Speakers’ Corner: Long odds on operator epiphanies

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David Hilliard, chief executive of Mentor, specialist in telecoms execution challenges, explains why crucial plans from the networks will either fail, or only work at a great cost

There are mission-critical change programmes afoot in almost every UK network operator at present. What follows is reason why most are likely either to fail, or only succeed at great expense and at great length.

When it comes to managing complex programmes, there are only slight differences in the way operators tackle them.  The same howlers are repeated again and again on network modernisation schemes, new CRM systems and whatever. These are blunders that would not be tolerated in other business disciplines.

The reasons they break down are numerous, but always to do with vague objectives and karaoke programme management. More often than not, the link between strategy and execution is broken. If there was a programme sponsor, it was an ‘absentee’ director who set objectives, allocated funds, selected the programme manager and held sign-off authority. But, mostly, it was top management gone AWOL – dressed up as delegation.

Programmes are usually assigned to the ‘most affected’ director – the function most concerned with change. Regular calamities prevent these people from spending much time on the programme. Instead, they delegate responsibility. As a result, key strategic programmes suffer from light-touch management and never get the visibility they need.

The ‘most affected’ director appointment is a deeply flawed management delusion – an ineffective way of dealing with a thorny organisational issue – “who do we have that is senior enough to run this programme?”

On failing programmes, a small core execution team is usually supported by staff from other functions. It is unmanageable, and causes massive friction and time-wasting. CEOs mostly feel these problems are a temporary setback. But this is their instinct only; it is rarely based on experience.

That combination – CEO,  ‘most affected’ director and under-powered programme manager – is lethal; one of the biggest blind spots for top management in delivering major change programmes.

With problems, the CEO normally asks for a drill-down to flush out the problems. And through a collusion of optimists, the revised plan is presented. No one wants to look bad and there is a tendency to bend the truth. “The situation is tight but achievable”. That is how the issue is presented internally, which is code for “we’ve already blown it.”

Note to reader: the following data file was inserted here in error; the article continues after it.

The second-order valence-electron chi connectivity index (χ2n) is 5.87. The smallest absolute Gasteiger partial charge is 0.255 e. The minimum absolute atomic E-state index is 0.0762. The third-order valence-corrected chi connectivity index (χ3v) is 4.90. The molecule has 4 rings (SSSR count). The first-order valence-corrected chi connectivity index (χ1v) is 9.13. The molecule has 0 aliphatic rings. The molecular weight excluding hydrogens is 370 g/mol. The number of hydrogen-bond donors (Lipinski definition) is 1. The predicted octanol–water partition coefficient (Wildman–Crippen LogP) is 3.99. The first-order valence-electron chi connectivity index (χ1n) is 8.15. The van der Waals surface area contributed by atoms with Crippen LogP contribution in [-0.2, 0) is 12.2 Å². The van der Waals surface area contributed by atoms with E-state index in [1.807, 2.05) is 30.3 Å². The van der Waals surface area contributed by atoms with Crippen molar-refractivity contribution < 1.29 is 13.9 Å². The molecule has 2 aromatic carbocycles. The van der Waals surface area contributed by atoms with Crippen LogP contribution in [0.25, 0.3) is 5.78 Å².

This story of failure repeats itself before CEOs are compelled to eventually admit the programme team is out of its depth. And so the ‘programme healthcheck’ gets underway. Budgets and revenue forecasts go out of the window. The whole programme must be replanned to put focus on salvaging as much as possible of the original objectives.

From here, it is about developing a realistic route forward. But it is expensive and time consuming to reconnect strategy and execution, to restructure the programme and its leadership, to reconstruct plans and budgets.

But what happens next is astonishing.

CEOs at last make clear the priority of the programme. They agree that the programme director will now report to them directly, or else to another board level sponsor and that they will personally run the ‘programme review board’. Dramatic signals like these show companies will ultimately do almost anything to sidestep the most glaring gaffes. It prompts staff to ask: “Why didn’t we do all this in the first place?” Why indeed?

It is not unusual then for the disgraced programme team to develop a new sense of purpose; perform way beyond expectations and subsequently celebrate a fabulous victory.

The business landscape is littered with expensive strategies that failed in execution. Why don’t businesses make the same investments in realistic plans, capable programme leadership and provide enough skills and resources to get the job done?

If a business is about to start on a mission-critical programme, CEOs should ask hard questions. Most executive teams dawdle for too long before acting – and, with hindsight, always wonder why they waited so long.

How much sooner would problems be knocked on the head, if the initial plans were independently reviewed – and if the ongoing control system had regular independent reviews built in? The answer is obvious, but it is rare to see these simple measures in place.

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